Big Calanques of small Cassis

Big Calanques of small Cassis

People go to Provence for its special flavour of cozy towns, traditional French cuisine, a unique mixture of the tang of sea air and lavender fields. One of the famous resort places in Provence is Cassis located not far from Marseille - once, it was a fishing village and a Matisse’s favorite place for vacations, and today, it is a quiet “resort for millionaires”. Meanwhile, visiting it promises much more than a quiet beach vacation and boat trips.

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The Calanque, or as they are called, “Mediterranean fjords” - a real “pearl” of the Provence nature - are here, and vertical cliffs cut by the sea form elongated picturesque coves - calanques - with the mesmerizing landscapes opening from here.

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The Calanques National Park (French: Parc National des Calanques) stretches between Marseille and Cassis. The Calanques begin in the suburbs of Marseille, you can get here directly by a city bus. However, there are mainly low gray cliffs near Marseille, and the most stunning 400-metre snow-white rocks are not far from Cassis. Keeping on travelling along the coast - from Cassis to La Ciotat - you can admire the completely exotic red cliffs of Cap Canaille, where a popular tourist route goes.

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An important life hack. Even if you do not plan to scrabble up the steep cliffs, you need to remember that visiting the Calanques is not an easy walk: steep ups and downs, cliffs, and unequipped sections require you to prepare in advance and think over your equipment. At least, your shoes should be comfortable, and minimal protection on your hands and knees will help. After the rain when the path is slippery, such a hike can even become an extreme one. Temperature and solar precautions also apply from June to September. In any case, it is advised to have a few days for visiting the Calanques - if the weather is not good, you have to postpone your trip.

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We travelled to the Calanques last January - it was very sunny and warm. If you arrive in summer and it is too hot, then you can choose an alternative way and see the Calanques from the water. Boat trips along the Calanques are made from both Marseille and Cassis. Most of the Calanques can be reached by car, but you need to take a little walk to admire the most beautiful Calanque d’En-Vau. If you go from Cassis, you need to walk about 6 kilometres. On the way, you can stop for a picnic, sunbathe and swim in the clear turquoise water.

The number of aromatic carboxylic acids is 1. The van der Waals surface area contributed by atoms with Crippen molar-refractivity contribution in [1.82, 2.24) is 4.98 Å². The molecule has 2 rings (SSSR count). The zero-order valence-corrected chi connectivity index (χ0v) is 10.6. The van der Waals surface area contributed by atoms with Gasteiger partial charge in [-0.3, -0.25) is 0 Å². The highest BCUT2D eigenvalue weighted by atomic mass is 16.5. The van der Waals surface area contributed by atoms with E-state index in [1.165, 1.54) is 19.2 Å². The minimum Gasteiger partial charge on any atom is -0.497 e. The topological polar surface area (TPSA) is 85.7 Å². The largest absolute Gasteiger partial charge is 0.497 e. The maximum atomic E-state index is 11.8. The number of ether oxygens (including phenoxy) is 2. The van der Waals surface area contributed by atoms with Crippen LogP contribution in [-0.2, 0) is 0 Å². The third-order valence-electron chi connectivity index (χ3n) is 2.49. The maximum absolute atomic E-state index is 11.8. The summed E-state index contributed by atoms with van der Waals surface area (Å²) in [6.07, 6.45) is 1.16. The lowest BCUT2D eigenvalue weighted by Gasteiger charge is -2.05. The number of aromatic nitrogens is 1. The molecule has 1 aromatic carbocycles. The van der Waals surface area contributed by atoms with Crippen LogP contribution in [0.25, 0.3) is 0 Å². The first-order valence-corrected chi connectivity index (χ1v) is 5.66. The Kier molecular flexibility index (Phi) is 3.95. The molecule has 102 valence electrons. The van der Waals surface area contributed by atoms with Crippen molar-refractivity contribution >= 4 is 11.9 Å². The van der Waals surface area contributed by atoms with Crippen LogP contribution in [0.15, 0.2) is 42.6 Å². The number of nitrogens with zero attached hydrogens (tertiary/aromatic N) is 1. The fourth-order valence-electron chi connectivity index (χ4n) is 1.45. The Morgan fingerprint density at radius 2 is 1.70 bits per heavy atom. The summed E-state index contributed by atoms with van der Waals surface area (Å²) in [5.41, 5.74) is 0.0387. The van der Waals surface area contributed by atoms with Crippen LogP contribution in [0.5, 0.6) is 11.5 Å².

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After an amazing, but still a little tiring walk along the Calanques, it is pleasant to sit in a cafe on the Cassis embankment, admire yachts and boats coming from all over the world, and taste a delicious soup with mussels and different types of fish, or enjoy a local delicacy - fresh sea urchins.

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You cannot deny yourself the pleasure of strolling through the picturesque surroundings of Cassis. If you come by train, you have two very pleasant 30-minute walks - from the station to Cassis and back.

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Every cultural programme includes a visit to the Museum of Mediterranean Art and Popular Traditions (French: Musée Municipal Méditerranéen d’Arts et Tradition Populaires) in Cassis. The region has been known since the time of the ancient Greeks; today, the traces of their stay are carefully preserved. Do not be surprised if you come across the paintings by Winston Churchill among the art works of the local artists as he learned to paint here. By the way, there is also a large Museum of European and Mediterranean Civilizations (French: Musée des Civilisations de l'Europe et de la Méditerranée) in Marseille located just near the water. Its exposition is no less interesting, but much more interactive.

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Unlike Cassis and other towns in Provence, Marseille - as a classic port city - is not good for night walks. However, if you take a day-time walk about Marseille you will enjoy it very much and see the hills, a very colorful port, ancient fortresses, basilicae, cathedrals, well-equipped observation platforms, from which the surrounding islands are clearly visible, including the famous Castle If (French: Chateau d’If), where the central character of the Alexandre Dumas’s adventure novel The Count of Monte Cristo was prisoned.